Wednesday

07 May 2014

“The end of all things is near; therefore be serious and discipline yourselves for the sake of your prayers. Above all, maintain constant love for one another, for love covers a multitude of sins.” (vv. 7-8)


Background

Violence, cataclysm, and catastrophe - are these the images that come to mind when we hear warnings that the "end of all things is near"? Most early Christian writings are laced with the expectation that Christ would soon return to end the suffering of the faithful and establish God's everlasting reign. While there was the expectation of God's coming judgement, the end was not viewed in negative terms. The word for 'end' in Greek is 'telos,' which can also mean goal or ultimate purpose. For the author of 1 Peter, God's ultimate purpose is salvation, revealed in the death and resurrection of Jesus Christ. Salvation is the goal toward which Christians strive. And the passage also anticipates the reign of God which brings about the end of things as they are.

Verses 7-11 are situated at the end of a much longer section of material that begins in the epistle's second chapter. In chapters 2 and 3 the letter's author encourages Gentile converts to Christianity to revere God and follow the example of the suffering Christ. He instructs them to fulfil their social obligations to different forms of authority so they can't be accused of any wrongdoing. The letter also promises that God will vindicate Christians for any injustice they suffer at the hands of others. One may infer from the letter than Christian converts in Asia Minor (now modern-day Turkey) were suffering. People insulted them for their beliefs. There was the underlying threat of violent abuse. Even in these circumstances, Christians are to love their enemies. People are encouraged with the words that "the end of all things is near" - their goal is at hand.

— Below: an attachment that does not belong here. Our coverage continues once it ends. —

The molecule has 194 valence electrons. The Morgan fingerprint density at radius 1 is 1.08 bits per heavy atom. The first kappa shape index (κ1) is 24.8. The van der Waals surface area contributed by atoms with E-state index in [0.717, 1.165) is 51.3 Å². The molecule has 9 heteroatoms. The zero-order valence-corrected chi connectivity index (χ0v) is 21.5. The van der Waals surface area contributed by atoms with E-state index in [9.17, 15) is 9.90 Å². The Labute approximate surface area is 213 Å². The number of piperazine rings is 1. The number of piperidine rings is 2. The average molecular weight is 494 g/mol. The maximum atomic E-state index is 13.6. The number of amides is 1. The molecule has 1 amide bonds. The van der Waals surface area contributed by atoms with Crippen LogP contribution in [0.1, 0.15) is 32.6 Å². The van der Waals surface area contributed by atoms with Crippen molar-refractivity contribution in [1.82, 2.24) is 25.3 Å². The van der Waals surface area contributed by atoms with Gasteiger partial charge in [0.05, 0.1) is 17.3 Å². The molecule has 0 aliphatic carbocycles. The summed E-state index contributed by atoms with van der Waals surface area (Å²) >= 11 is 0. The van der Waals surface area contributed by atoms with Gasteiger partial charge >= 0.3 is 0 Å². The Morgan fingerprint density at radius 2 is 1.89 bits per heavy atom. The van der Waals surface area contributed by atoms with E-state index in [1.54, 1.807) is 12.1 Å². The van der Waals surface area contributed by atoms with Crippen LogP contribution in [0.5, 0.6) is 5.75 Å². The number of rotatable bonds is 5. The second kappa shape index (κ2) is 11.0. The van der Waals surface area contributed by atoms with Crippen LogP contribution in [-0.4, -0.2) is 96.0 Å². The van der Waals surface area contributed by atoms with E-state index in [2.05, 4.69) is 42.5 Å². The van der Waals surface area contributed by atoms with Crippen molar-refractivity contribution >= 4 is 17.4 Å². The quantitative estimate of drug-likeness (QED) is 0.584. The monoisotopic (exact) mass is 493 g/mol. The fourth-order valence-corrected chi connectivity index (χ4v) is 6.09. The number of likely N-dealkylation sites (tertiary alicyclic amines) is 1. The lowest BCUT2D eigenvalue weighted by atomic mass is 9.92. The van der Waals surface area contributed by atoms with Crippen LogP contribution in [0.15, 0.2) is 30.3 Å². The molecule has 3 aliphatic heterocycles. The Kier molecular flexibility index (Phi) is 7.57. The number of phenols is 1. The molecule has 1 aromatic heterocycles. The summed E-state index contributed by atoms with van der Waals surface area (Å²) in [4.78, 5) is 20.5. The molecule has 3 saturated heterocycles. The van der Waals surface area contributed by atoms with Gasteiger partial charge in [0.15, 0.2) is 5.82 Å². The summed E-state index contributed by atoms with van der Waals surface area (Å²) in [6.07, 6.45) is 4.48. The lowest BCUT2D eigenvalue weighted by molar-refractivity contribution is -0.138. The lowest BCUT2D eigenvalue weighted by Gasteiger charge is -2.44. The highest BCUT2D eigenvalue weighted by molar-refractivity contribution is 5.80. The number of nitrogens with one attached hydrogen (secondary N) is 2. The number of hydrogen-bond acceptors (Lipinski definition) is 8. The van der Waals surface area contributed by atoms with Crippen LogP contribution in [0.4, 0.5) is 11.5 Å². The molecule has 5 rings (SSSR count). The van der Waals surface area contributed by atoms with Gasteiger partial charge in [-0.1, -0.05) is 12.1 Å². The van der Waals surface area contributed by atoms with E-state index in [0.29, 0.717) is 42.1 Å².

The letter then moves to relationships amongst Christians, who are the household of the faithful. Mutual love is the dominant theme. A key Greek word is 'agape', which means self-giving love. Christians express their love and forgive one another of sin. 1 Peter understands sin to have a corporate character. Sin amongst Christians damages the community spiritually and threatens its tenuous place in the larger society. Christians are not to cover up wrongdoing, but to reveal and obliterate it through practising the love and forgiveness exemplified by Jesus Christ. Faith, then, is intensely social for this community of Christians. And one important sign of their faith is the love they share and their willingness to forgive one another.


To Ponder

  • What is your response to verse 7 when you read it as: 'The ultimate purpose of your faith is near'?
  • How might the way Christians treat other Christians impact the way they are viewed by larger society?
  • Why might the idea that all sin is social in character be important for us today?


Bible notes author: The Revd Dr Cindy Wesley

 

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